Defense Trade:

Arms Export Control System in the Post-9/11 Environment

GAO-05-234: Published: Feb 16, 2005. Publicly Released: Apr 7, 2005.

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The U.S. government controls arms exports by U.S. companies to ensure that such exports are consistent with national security and foreign policy interests. There have been various efforts to change the arms export control system, which is overseen by the State Department. One effort was the Defense Trade Security Initiative of 2000, which was intended to facilitate defense trade with allies in the post-Cold War environment. Given the September 2001 terror attacks, the U.S. government has had to reevaluate whether existing policies support national security and foreign policy goals. In light of the September 2001 attacks, GAO was asked to review several aspects of the arms export control system. Specifically, GAO is providing information on (1) changes in the arms export control system since September 2001 and overall trends in arms export licensing, (2) extent of implementation of or revision to initiatives designed to streamline arms export licensing, and (3) extent of coordination on these initiatives between State and arms export enforcement agencies, as well as enforcement efforts.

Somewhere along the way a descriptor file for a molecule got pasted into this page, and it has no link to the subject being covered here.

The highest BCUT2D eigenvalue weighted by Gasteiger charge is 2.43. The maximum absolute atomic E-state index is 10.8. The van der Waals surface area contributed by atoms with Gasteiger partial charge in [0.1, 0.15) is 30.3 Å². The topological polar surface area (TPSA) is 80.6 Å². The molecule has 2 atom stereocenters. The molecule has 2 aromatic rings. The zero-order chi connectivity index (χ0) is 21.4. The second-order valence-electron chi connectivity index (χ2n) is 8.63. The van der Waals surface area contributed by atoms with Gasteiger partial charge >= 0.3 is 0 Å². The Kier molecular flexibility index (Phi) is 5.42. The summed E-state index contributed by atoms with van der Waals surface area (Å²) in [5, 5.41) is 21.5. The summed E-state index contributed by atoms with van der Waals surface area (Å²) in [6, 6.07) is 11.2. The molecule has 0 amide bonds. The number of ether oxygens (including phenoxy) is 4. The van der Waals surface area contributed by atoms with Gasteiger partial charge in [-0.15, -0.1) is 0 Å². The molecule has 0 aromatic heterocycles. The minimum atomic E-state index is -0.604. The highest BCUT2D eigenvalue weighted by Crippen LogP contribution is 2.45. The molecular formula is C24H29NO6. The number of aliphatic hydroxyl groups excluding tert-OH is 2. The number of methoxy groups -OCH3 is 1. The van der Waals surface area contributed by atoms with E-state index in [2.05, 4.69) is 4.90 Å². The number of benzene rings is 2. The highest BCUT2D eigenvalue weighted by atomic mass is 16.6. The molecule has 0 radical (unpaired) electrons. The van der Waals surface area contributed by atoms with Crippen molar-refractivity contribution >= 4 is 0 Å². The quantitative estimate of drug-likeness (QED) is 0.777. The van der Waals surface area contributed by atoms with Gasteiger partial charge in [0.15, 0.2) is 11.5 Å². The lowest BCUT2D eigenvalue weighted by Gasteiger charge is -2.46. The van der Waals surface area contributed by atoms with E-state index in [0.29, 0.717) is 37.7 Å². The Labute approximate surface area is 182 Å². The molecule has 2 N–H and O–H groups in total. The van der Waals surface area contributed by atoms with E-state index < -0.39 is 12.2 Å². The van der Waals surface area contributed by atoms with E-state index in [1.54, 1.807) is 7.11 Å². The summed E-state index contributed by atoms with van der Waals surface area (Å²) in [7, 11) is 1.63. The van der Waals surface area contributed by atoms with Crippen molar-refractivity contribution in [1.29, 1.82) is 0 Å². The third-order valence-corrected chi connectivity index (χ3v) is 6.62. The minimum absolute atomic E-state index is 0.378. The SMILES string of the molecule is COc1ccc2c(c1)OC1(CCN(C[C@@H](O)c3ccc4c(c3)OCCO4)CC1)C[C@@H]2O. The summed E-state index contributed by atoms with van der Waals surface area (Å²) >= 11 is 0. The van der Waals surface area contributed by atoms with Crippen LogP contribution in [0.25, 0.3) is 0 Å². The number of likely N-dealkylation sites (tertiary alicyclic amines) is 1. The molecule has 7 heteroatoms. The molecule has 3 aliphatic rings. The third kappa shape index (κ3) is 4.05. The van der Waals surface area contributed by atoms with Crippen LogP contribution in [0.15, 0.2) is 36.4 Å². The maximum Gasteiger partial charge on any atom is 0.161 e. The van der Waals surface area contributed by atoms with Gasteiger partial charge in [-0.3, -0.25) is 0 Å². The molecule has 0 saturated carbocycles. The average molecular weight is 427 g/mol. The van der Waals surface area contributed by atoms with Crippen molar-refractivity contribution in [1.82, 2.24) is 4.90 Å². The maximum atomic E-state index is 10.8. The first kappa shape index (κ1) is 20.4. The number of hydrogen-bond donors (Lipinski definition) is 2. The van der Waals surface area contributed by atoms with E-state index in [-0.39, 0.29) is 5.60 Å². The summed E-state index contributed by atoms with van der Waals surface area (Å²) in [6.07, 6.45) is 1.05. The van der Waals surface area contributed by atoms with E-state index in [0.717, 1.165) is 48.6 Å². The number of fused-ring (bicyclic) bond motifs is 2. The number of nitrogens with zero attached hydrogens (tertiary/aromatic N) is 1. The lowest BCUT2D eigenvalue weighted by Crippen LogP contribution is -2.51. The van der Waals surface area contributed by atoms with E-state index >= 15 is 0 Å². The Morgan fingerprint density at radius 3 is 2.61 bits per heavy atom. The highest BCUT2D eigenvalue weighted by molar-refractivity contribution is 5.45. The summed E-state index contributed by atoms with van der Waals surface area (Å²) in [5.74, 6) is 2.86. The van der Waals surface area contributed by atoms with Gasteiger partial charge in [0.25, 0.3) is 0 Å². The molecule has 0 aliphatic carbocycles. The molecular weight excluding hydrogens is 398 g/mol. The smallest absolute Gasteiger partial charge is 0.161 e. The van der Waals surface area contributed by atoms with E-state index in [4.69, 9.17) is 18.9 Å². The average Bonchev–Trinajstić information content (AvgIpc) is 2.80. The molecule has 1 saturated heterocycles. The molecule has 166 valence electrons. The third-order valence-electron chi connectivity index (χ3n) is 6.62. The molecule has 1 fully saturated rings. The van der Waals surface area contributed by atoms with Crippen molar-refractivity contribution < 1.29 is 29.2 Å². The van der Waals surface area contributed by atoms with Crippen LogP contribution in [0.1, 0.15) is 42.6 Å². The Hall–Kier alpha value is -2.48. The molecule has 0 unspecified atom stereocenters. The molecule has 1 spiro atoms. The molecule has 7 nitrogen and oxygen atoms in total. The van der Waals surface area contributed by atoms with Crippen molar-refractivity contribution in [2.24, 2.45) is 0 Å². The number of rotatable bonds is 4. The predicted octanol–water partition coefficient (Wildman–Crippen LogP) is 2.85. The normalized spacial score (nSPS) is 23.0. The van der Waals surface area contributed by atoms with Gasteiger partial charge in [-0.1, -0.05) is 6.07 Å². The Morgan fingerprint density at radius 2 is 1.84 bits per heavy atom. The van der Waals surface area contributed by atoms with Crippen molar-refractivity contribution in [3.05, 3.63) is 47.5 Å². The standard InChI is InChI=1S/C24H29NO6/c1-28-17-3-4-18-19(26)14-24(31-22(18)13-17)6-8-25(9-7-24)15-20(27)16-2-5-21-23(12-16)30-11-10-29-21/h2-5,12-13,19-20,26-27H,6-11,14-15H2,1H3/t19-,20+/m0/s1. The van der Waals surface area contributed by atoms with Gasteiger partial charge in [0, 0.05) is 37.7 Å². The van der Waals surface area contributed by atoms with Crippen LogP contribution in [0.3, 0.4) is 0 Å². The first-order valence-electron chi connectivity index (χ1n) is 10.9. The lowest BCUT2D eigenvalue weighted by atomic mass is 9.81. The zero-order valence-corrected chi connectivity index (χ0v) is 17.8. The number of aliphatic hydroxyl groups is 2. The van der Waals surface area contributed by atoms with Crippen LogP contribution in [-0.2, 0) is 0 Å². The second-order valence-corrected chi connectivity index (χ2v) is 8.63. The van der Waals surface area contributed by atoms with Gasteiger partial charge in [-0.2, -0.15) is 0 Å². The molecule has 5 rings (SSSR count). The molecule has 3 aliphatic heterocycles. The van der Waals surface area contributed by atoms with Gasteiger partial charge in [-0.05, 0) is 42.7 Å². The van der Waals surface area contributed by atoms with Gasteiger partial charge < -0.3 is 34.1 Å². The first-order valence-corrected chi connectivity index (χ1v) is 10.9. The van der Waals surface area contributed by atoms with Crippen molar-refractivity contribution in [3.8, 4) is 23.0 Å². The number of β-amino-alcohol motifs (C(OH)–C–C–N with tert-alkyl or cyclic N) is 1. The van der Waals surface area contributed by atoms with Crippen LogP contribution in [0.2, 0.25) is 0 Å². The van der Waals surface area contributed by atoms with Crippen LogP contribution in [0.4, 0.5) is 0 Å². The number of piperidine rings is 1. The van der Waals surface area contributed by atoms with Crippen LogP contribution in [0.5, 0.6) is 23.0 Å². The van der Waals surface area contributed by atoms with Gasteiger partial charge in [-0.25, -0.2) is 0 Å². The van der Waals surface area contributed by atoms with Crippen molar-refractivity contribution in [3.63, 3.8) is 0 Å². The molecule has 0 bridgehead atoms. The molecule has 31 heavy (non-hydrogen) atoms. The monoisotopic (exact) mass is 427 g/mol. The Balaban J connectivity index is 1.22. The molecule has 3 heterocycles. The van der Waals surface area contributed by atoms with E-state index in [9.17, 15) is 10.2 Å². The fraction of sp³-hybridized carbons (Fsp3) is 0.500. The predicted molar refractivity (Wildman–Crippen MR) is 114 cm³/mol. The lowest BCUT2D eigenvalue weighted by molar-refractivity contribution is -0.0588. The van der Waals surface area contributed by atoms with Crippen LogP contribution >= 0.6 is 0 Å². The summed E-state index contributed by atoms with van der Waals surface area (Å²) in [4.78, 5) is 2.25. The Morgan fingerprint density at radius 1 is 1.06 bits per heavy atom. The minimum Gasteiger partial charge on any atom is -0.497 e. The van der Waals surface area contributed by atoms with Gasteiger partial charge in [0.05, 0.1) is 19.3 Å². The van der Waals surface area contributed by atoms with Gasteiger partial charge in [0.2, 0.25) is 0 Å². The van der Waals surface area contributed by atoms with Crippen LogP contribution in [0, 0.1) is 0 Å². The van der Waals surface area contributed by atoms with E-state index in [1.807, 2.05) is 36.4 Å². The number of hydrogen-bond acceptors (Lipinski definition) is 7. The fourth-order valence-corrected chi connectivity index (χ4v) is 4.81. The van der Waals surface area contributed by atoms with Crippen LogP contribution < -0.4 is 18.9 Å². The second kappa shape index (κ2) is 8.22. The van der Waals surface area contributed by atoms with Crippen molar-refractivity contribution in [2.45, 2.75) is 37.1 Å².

Since the September 2001 terror attacks, the arms export control system has not undergone fundamental changes. While the system essentially remains unchanged, new trends have emerged in the processing of arms export cases. The median processing time for export license applications and related cases began increasing in fiscal year 2003. State and Defense, which reviews export licenses, have continued to implement through regulations and guidance several initiatives primarily designed to streamline the processing of arms export licenses. According to State officials, they have not evaluated the effects of these initiatives on the export control system or revised the initiatives. However, applications processed under these initiatives have generally not been processed within the time frames established by State and Defense. For example, applications for Operation Iraqi Freedom are to be processed in 4 days if they require interagency review, but the median processing time for these applications in the first 7 months of fiscal year 2004 was 22 days. Also, exporters have not widely used several of these initiatives. State has sought limited coordination with the agencies responsible for enforcing U.S. arms export laws--the Departments of Homeland Security and Justice--regarding the initiatives designed to streamline arms export licensing. The only exceptions have been regarding proposed export licensing exemptions. Enforcement officials have raised concerns regarding licensing exemptions, including difficulties in enforcing the proper use of exemptions and the increased risk of diversion. According to enforcement officials, they face a number of challenges associated with arms export enforcement efforts, such as limited resources to conduct inspections and investigations and other difficulties in obtaining a criminal conviction for export violations.

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